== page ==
North Korea and the Nature of Democracy

Kim Jong-un - North Korea - InternetLast week at the website I edit for, we published, Everything We Know About North Korea’s Bizarre Internet. It was written by Claire Broadley who is kind of the co-editor with me of the blog at It’s one of the best things we’ve done. In one way, it is hilarious. In another, it is extremely sad. Even though it is about the internet and technology, it provides a great insight into North Korea itself.

My favorite part of it is, “On the majority of North Korean websites, the names of all three Supreme Leaders are displayed larger than the text that surrounds them.” This is actually what led me to add “bizarre” to the title of the article. To give you some idea of this, consider the Kim Il-Sung University. Since “Kim Il-Sung” is one of the supreme leaders, the name is in a larger font. So when “Kim Il-Sung University” is written, it doesn’t come off as a single unit. It’s silly.

Pettiness of Authoritarians

I was so interested in this that I went looking through their HTML and CSS. What I found was that every time “Kim Il-Sung” was mentioned, it was put inside a “span” tag with the class “august.” The “august” class was then defined in the CSS file to be bold and 10 percent larger than the text it was around. It was fun to find this out. But it’s pathetic for three reasons:

  1. Those in power are so insecure that they must deify their current and previous leaders.
  2. They used the word “august.”
  3. It was hand coded so it had to be put in the HTML every time one of the names was mentioned.

But this is hardly surprising. This is the nature of authoritarians. And you don’t even have to go to that level. Look at the state of the aristocracy in England two hundred years ago. Or even the way people treat the royal family today. Or remember when Wall Street banks got their feelings all hurt when Obama talked about “fat cat bankers”? Entitled people are amazingly petty.

It’s hard not to see this all in the context of the recent American presidential election. He seems genuinely ignorant of what a president is. He seems to imagine that he’s going to be Supreme Leader.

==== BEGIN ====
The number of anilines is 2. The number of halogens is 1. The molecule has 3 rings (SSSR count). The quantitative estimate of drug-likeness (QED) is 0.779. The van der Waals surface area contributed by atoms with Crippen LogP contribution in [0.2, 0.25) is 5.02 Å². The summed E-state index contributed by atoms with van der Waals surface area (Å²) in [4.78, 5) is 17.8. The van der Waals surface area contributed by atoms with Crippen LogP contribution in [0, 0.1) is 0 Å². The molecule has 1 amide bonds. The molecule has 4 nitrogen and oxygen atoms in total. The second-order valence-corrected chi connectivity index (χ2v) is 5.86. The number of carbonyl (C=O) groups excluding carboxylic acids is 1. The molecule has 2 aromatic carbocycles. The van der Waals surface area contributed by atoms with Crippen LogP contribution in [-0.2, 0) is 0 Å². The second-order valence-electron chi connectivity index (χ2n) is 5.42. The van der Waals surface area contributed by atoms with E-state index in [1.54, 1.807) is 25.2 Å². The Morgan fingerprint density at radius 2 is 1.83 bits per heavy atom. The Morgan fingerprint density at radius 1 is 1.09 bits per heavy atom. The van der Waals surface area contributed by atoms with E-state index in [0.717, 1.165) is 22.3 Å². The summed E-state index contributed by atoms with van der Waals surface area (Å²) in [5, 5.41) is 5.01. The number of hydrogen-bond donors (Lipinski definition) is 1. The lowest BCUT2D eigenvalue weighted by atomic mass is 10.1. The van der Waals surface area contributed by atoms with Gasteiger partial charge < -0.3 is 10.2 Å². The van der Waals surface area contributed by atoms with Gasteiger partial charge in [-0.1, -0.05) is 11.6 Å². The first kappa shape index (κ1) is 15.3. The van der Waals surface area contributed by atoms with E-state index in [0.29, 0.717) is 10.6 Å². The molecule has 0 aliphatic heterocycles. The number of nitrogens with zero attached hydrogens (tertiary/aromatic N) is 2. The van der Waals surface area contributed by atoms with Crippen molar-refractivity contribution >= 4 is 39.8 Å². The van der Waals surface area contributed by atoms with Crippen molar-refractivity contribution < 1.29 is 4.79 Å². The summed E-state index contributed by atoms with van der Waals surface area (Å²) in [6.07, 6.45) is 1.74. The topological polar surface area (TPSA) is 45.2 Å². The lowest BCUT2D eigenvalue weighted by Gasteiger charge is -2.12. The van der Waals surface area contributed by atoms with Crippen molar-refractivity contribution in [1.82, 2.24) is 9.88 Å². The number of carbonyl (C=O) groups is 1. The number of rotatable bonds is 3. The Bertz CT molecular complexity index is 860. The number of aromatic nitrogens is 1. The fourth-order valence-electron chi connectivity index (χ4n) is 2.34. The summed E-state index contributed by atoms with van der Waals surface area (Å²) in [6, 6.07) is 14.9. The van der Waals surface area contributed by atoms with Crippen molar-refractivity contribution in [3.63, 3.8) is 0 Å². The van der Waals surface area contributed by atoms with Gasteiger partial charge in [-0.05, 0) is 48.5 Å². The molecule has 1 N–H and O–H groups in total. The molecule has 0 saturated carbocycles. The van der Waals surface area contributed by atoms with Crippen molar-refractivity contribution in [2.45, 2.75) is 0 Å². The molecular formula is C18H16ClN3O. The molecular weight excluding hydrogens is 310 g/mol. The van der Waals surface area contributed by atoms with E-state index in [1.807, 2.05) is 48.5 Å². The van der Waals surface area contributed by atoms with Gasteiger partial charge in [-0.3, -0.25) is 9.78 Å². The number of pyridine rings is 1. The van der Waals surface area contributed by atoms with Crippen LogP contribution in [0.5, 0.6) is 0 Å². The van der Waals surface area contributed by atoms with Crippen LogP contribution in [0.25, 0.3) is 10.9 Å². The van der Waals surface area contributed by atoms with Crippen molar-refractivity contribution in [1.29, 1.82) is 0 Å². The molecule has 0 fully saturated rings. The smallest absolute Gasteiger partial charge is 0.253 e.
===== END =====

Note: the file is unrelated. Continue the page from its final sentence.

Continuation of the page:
What was so sad preparing the article on the North Korean internet is thinking about the millions of people who all have horrible lives just so that one man can feel like he is a god. And it’s all for nothing. Kim Jong-un isn’t the supreme leader of North Korea because he keeps most of the country living near starvation; he’s leader because China backs him. Without China, he would be executed and that would be the end of it.

North Korea vs America

The irony is, of course, that if he allowed as much freedom as the Chinese despots do, not only would the people of North Korea be better off, so would Kim Jong-un. Or he would be in all but one way: he wouldn’t be allowed the delusion that he is a god. He would just be an incredibly powerful man with more money than anyone could ever spend.

It’s hard not to see this all in the context of the recent American presidential election. The president-elect ran for office because he already had everything else. And that’s one of the reasons why he’s so dangerous. He seems genuinely ignorant of what a president is. He seems to imagine that he’s going to be Supreme Leader. And during my life, I’ve seen one political norm after another fall. So in addition to the Republicans getting all that they want — stripping away much of what is left of the New Deal and the Great Society — we will take another giant step toward kleptocracy.

Democracy is about a lot more than voting. In the coming years, we will see just how how much different we are from North Korea.


I highly recommend reading the whole article, Everything We Know About North Korea’s Bizarre Internet. I’ve barely touched on it. The article is fascinating — and probably the best work any of us has done over at

12 thoughts on “North Korea and the Nature of Democracy

  1. I started getting confused half way through. I really don’t know much about the internet. But I do know enough to order certain books.

    • It’s written for people who are very technically minded. But there are some staggering factoids that everyone should understand like IBM having 16,000 times as many IP addresses as the whole country of North Korea.

      • After reading that book I got about the woman who escaped from North Korea…I wasn’t surprised. I was just sad.

        • Yeah, I was aware too. But there was something special dealing with it day after day. North Korea is so retrograde. Modern totalitarian states have evolved, but they haven’t. It’s right out of Nineteen Eighty-Four.